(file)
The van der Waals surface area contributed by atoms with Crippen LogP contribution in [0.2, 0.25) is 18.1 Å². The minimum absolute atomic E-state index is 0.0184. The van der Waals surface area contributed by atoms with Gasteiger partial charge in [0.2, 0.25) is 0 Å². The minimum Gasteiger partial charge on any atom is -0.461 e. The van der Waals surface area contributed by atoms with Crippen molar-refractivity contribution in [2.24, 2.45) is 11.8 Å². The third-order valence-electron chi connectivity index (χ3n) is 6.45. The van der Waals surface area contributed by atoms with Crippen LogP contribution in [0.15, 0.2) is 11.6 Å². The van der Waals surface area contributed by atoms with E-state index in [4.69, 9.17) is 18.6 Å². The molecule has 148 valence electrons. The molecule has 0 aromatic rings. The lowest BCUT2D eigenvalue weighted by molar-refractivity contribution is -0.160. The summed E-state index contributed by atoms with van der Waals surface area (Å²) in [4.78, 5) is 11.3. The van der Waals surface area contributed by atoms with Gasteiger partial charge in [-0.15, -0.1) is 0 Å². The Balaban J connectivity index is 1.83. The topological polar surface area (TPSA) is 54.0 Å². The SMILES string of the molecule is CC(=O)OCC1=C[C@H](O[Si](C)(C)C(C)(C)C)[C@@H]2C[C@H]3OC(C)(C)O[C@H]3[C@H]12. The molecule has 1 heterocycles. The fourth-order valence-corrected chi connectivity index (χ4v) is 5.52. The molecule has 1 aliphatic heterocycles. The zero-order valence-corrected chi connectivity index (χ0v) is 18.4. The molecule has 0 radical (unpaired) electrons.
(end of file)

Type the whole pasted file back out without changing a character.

The van der Waals surface area contributed by atoms with Crippen LogP contribution in [0.2, 0.25) is 18.1 Å². The minimum absolute atomic E-state index is 0.0184. The van der Waals surface area contributed by atoms with Gasteiger partial charge in [0.2, 0.25) is 0 Å². The minimum Gasteiger partial charge on any atom is -0.461 e. The van der Waals surface area contributed by atoms with Crippen molar-refractivity contribution in [2.24, 2.45) is 11.8 Å². The third-order valence-electron chi connectivity index (χ3n) is 6.45. The van der Waals surface area contributed by atoms with Crippen LogP contribution in [0.15, 0.2) is 11.6 Å². The van der Waals surface area contributed by atoms with E-state index in [4.69, 9.17) is 18.6 Å². The molecule has 148 valence electrons. The molecule has 0 aromatic rings. The lowest BCUT2D eigenvalue weighted by molar-refractivity contribution is -0.160. The summed E-state index contributed by atoms with van der Waals surface area (Å²) in [4.78, 5) is 11.3. The van der Waals surface area contributed by atoms with Gasteiger partial charge in [-0.15, -0.1) is 0 Å². The Balaban J connectivity index is 1.83. The topological polar surface area (TPSA) is 54.0 Å². The SMILES string of the molecule is CC(=O)OCC1=C[C@H](O[Si](C)(C)C(C)(C)C)[C@@H]2C[C@H]3OC(C)(C)O[C@H]3[C@H]12. The molecule has 1 heterocycles. The fourth-order valence-corrected chi connectivity index (χ4v) is 5.52. The molecule has 1 aliphatic heterocycles. The zero-order valence-corrected chi connectivity index (χ0v) is 18.4. The molecule has 0 radical (unpaired) electrons.